Lenten Vespers, Week 3

Sister Diane McSherry preaching at vespers
Sister Diane McSherry, Dominican Sister of Sparkill, preaching at Vespers for the third week of Lent.

Make a Change

Do you recall a time in your life when you were treated unfairly, and you expressed your anger in an uncharacteristic way? Maybe you kicked the door or threw your phone. You may have fantasized getting revenge the way the character Evelyn Couch did in the 1991 movie, Fried Green Tomatoes. She gleefully shouted, ‘TOWANDA!’ as she smashed into the car belonging to the driver who swiped the parking spot she had been waiting for. However you expressed your anger, your motivation was probably to change an injustice.

In today’s Gospel story, Jesus expresses his anger in an atypical way when he makes a whip to drive out the merchants from the Temple area. He spills the coins of the money changers, overturns their tables, and says to them, “Stop making my Father’s house a marketplace!”

Why did Jesus react this way?

Because people were dishonoring his Father by misusing the Temple - forgetting that the Temple was for worship and not for conducting unfair business. Jesus’ anger got everyone’s attention – the money changers, the people who were cheated, and the spectators. They witnessed Jesus defending his Father’s house and standing up against injustice from the dishonest merchants. We call the kind of anger Jesus exhibited in this Gospel story, “The Constructive Anger of Jesus.” (Fr. George Smiga, Give Us This Day, March 2024)

Constructive anger channels our actions to improve a situation or to prevent the action that caused the anger from happening again. You may recall the 2000 movie Erin Brockovich, the true story about an environmental activist. She was instrumental in building a case against a giant corporation involving groundwater contamination in Hinckley, California. Brockovich became a whistleblower who worked tirelessly to make things right for the people of Hinckley. Her actions inspired others to act, resulting in the people of Hinckley receiving a large financial settlement from the company that contaminated their drinking water.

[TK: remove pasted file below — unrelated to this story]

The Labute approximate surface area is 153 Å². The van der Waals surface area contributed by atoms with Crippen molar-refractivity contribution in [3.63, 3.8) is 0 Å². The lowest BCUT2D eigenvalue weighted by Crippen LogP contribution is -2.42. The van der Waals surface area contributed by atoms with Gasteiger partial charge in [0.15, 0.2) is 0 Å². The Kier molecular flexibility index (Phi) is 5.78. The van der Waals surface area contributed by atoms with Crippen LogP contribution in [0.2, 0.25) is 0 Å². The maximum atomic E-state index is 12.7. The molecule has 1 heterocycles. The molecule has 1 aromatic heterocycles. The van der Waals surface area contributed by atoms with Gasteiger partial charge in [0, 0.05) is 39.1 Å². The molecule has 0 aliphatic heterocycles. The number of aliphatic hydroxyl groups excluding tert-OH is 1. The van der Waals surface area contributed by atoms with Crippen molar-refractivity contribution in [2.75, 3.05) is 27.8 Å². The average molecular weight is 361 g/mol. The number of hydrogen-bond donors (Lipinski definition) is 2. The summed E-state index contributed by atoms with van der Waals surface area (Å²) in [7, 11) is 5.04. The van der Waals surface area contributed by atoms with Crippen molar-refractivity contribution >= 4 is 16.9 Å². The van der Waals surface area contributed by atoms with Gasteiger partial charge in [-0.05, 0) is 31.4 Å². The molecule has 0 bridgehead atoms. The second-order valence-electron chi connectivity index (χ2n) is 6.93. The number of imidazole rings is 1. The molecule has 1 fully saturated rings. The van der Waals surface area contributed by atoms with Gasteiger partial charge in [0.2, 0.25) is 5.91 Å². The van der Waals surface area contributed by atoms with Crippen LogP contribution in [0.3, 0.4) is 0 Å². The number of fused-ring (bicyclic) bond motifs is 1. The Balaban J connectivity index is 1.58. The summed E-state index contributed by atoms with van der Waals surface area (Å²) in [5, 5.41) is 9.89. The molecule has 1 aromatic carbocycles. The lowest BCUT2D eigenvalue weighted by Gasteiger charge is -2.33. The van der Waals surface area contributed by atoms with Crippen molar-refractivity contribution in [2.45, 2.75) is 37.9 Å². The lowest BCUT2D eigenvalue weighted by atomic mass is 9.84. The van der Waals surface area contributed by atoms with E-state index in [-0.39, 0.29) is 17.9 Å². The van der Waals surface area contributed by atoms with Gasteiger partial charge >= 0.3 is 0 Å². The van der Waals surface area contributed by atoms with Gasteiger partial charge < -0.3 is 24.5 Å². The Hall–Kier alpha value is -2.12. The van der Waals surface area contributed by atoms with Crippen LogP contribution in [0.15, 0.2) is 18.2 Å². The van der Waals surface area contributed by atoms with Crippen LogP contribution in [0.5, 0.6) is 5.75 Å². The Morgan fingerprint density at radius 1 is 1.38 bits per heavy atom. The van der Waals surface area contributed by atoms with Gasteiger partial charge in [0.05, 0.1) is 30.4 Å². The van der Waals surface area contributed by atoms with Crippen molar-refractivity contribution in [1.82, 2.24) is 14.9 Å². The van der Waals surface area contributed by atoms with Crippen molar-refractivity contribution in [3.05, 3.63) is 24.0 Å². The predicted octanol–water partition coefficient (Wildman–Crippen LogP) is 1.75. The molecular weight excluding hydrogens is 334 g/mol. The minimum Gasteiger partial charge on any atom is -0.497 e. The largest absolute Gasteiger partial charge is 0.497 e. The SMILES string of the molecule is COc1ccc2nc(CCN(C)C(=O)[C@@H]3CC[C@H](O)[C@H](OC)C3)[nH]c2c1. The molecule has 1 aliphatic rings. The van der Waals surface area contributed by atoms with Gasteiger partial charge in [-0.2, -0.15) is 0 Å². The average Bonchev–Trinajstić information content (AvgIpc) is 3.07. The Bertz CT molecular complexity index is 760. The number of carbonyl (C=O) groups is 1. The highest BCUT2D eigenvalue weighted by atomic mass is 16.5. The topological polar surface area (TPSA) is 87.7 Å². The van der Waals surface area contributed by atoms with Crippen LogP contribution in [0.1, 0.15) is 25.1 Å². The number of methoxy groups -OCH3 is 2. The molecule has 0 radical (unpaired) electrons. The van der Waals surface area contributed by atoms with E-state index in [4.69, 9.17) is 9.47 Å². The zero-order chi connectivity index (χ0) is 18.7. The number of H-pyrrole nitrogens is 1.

We know of other individuals who have demonstrated constructive anger to work for change. Martin Luther King, Jr., John Lewis, Susan B. Anthony, Dorothy Day, and lately, Greta Thunberg are activists who come to mind. They got angry enough to take a stand, went to work, and inspired people to join them in their efforts to work for justice.

Recently, I asked members of the Albertus Magnus High School Preaching Team to share an example of constructive anger in our society today. One student mentioned the environmental crisis. She shared that people are getting educated about climate change and channeling their anger at government officials, pushing them to enact legislation to protect our planet.

Another student mentioned the killing of innocent people in the wars between Israel and Hamas and Ukraine and Russia. She noted the response of the Dominican Sisters and the physicians who have traveled to these countries to assist the refugees and the injured. She wrote, “Even though these wars don’t seem to have an end, these individuals are bringing Jesus’ light into the darkness.”

We have heard the saying, “No one can do everything, but everyone can do something.” Sisters and Associates in our Congregation continue to engage in initiatives that seek to respond to injustice by bringing about change. Climate justice, gun violence, human trafficking, migration, and food insecurity are societal concerns that have captured our attention and prompted us to act.

Pope Francis has said, “If you want your world to change, sometimes you have to act out of character.” What change in our world would you like to see that invites you to respond in an uncharacteristically bold way?

Go ahead… have that TOWANDA moment… and strive to make that change!

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